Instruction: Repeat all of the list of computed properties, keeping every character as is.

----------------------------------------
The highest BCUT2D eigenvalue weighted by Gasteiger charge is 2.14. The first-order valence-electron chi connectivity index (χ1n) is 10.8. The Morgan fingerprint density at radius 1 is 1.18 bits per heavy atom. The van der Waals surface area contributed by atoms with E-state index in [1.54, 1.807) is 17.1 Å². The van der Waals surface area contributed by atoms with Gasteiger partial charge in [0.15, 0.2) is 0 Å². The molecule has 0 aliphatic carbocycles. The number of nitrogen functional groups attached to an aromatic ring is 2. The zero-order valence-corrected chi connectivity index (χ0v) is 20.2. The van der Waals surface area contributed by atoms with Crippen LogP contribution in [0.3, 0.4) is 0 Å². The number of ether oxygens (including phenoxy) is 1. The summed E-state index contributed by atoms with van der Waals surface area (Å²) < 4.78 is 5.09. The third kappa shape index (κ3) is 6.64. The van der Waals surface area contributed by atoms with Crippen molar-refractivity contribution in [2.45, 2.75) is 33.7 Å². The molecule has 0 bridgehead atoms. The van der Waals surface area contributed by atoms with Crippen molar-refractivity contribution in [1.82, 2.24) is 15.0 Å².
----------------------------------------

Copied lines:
The highest BCUT2D eigenvalue weighted by Gasteiger charge is 2.14. The first-order valence-electron chi connectivity index (χ1n) is 10.8. The Morgan fingerprint density at radius 1 is 1.18 bits per heavy atom. The van der Waals surface area contributed by atoms with E-state index in [1.54, 1.807) is 17.1 Å². The van der Waals surface area contributed by atoms with Gasteiger partial charge in [0.15, 0.2) is 0 Å². The molecule has 0 aliphatic carbocycles. The number of nitrogen functional groups attached to an aromatic ring is 2. The zero-order valence-corrected chi connectivity index (χ0v) is 20.2. The van der Waals surface area contributed by atoms with Crippen LogP contribution in [0.3, 0.4) is 0 Å². The number of ether oxygens (including phenoxy) is 1. The summed E-state index contributed by atoms with van der Waals surface area (Å²) < 4.78 is 5.09. The third kappa shape index (κ3) is 6.64. The van der Waals surface area contributed by atoms with Crippen molar-refractivity contribution in [2.45, 2.75) is 33.7 Å². The molecule has 0 bridgehead atoms. The van der Waals surface area contributed by atoms with Crippen molar-refractivity contribution in [1.82, 2.24) is 15.0 Å².